Neko Case has never really fit into a specific genre classification, drawing roots and influence from Canadian folk, alt-country and indie-rock in equal parts. As an artist, she’s always been a bit of a rebel—a songwriter with strong, often lyrically haunting ideas and an extraordinary voice that could draw tears from a stone. Hell-On is her first album in five years, which she completed after finishing up projects with The New Pornographers and her female Canadian supergroup case/lang/veirs. The album delivers the exceptional vocal performances that we have now come to expect from Case, with some fresh sonic flourishes courtesy of a new co-production arrangement with Björn Yttling from Peter, Bjorn and John. Pro Sound News spoke with Case about working in Sweden and getting outside her comfort zone.
This album took a long time because I had the case/lang/veirs project to work with, which involved making a record and touring. Then the New Pornographers record came out and we had a lot of touring for that, too. It is kind of like being in three full-time bands, and if you figure two years per band, I am actually ahead of schedule in a strange way. As far as my production role on this record, I felt really good about ceding some control because I wanted to push myself to new places. And sometimes you can’t do that just thinking about yourself and working the same way that you always do. I always have lots of guests on my albums and that makes things exciting, but I specifically wanted to go outside my comfort zone.
On new directions:
I decided to work with somebody I didn’t know at all, but whose work I admired: Björn Yttling from Peter, Bjorn and John. I had done a lot of research and really like what he does—I like his musicality, and he can do pretty much anything. He’s a multi-talented musician, producer and arranger and had some things going on that I really wanted to be a part of. I think he probably felt good because I didn’t want to go in there and control him; instead, I wanted to go in there and see his reaction to things. Also, Björn had a connection to a lot of great musicians in Sweden, as well as Lasse Mårtén, the mix engineer on this record. There was so much hometown goin’ on that it felt like I was part of this friendly, super-warm musical community that is kind of a worldwide thing now.
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On breaking the seal:
Looking back over the records I’ve made, I’ll usually have about three songs that are more or less “ready to go”—maybe I will tour them for a bit and break them in so we have three solid things to lay down. These three songs will give you the confidence of “breaking the seal” in the studio. Then I’ll bring in three more songs that are half or three-quarters done and kind of finish those up. Finally, there will be about three or four songs that I have no idea what to do with, and they will become what they are in the studio with experimentation. I like having that variety, and it naturally sets up well for spontaneity. But it’s spontaneity with a safety net, because some things are already done and they sound good, and you get confidence from that.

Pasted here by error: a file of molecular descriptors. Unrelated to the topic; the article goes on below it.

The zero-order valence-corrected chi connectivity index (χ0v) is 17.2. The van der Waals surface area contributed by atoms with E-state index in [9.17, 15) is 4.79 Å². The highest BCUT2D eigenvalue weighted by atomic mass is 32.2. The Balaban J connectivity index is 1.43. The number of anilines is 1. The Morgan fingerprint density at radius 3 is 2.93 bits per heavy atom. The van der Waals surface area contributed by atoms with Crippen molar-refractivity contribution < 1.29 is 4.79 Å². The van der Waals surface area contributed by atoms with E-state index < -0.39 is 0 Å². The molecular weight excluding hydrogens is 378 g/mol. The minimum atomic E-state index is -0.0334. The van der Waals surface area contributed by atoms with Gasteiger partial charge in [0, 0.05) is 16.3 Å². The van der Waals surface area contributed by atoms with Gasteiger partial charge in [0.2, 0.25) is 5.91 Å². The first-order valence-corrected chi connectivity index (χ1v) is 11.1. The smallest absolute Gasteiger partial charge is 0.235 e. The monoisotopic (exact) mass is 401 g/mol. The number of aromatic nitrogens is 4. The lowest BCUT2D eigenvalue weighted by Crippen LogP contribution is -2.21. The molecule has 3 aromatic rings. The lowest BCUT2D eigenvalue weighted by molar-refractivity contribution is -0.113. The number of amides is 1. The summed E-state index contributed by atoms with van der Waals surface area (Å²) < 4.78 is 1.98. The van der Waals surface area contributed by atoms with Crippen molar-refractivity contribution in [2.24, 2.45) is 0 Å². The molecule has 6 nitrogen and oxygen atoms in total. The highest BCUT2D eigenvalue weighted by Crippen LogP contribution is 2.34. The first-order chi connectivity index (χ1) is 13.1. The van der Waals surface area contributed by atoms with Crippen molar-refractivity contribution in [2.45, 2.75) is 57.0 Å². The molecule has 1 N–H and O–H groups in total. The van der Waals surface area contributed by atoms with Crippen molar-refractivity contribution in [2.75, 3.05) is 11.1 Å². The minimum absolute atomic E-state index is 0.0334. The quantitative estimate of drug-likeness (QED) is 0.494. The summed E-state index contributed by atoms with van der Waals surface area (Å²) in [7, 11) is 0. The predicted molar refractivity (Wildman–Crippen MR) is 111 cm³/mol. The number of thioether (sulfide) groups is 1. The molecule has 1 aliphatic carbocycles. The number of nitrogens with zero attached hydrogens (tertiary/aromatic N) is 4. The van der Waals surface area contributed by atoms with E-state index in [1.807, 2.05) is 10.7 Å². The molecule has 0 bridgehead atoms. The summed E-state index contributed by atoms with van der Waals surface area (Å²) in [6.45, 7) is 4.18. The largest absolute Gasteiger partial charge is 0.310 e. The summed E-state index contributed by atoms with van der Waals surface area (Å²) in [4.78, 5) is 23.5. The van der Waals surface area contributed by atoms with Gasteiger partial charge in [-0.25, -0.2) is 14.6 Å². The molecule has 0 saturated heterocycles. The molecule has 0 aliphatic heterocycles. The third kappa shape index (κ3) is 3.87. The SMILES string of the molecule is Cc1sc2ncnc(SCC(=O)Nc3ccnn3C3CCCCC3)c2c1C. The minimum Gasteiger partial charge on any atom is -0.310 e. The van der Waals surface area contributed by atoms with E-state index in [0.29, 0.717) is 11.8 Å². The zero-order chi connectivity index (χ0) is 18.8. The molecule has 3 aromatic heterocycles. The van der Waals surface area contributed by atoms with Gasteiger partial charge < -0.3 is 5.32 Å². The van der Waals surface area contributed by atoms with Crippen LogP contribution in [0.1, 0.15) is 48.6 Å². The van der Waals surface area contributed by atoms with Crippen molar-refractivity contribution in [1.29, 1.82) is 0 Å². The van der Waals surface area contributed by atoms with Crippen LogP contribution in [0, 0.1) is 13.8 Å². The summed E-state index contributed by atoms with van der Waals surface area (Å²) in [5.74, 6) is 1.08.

On studio tools:
Right when I got into the studio with Björn, he started playing Farfisa on things, and I think this elevated things a bit. I love Farfisa, but he played it in a very strange way that created a lot of tension. This kind of instrumentation was helpful in elevating some ideas that I was already married to but which hadn’t hit their stride yet. As far as guitars, I fall more in love with my Jazzmaster every year. I used a lot of severe distortion on this record—I am still in love with the Hotcake distortion pedal. For vocals, the Audio-Technica AT4050 and I are good friends. But I also used a 58 on this record a few times. I am really nasal, so some of these expensive, high-end mics don’t really work for me. I think what I like about the Audio-Technica is that it is the most “invisible mic” on my voice. It can take a lot of volume and is also friendly to my nasal quality.
On devils in the details:
I touched no knobs on this record, but I was there and would ask for certain things. I am really nitpicky—to the point where people probably want me to go away sometimes. There will be 14 different versions of something in the end before it is narrowed down. I really fight for the little, tiny parts, because if somebody comes in and does this guitar part, and let’s say their thumb slips on the guitar in this one spot, I want to make sure that moment is not forgotten, because of how it made me feel at the time. I want to make sure those little landmines are all over the record, and so the people who played them can find themselves on the record. Things can get lost in a big wall of sound. I like the wall of sound, but I want the details as well.
On taking visual cues:
Since I am not a trained musician, I had to say things differently, and the mix engineer, Lasse Mårtén, always got it. At one point, I actually sent him a photo of a painting and said, ‘Can you just make it sound like this guy is singing it?’ I think it was a drawing for “Night on Bald Mountain” from Fantasia where the devil is on the top. He burst out laughing and said, “That’s all I needed right there, thank you!”
Jacques Sonyieux is a devout explorer of recording studios and the artists who occasionally inhabit them. Please send any tips or feedback to Jacques at email@example.com.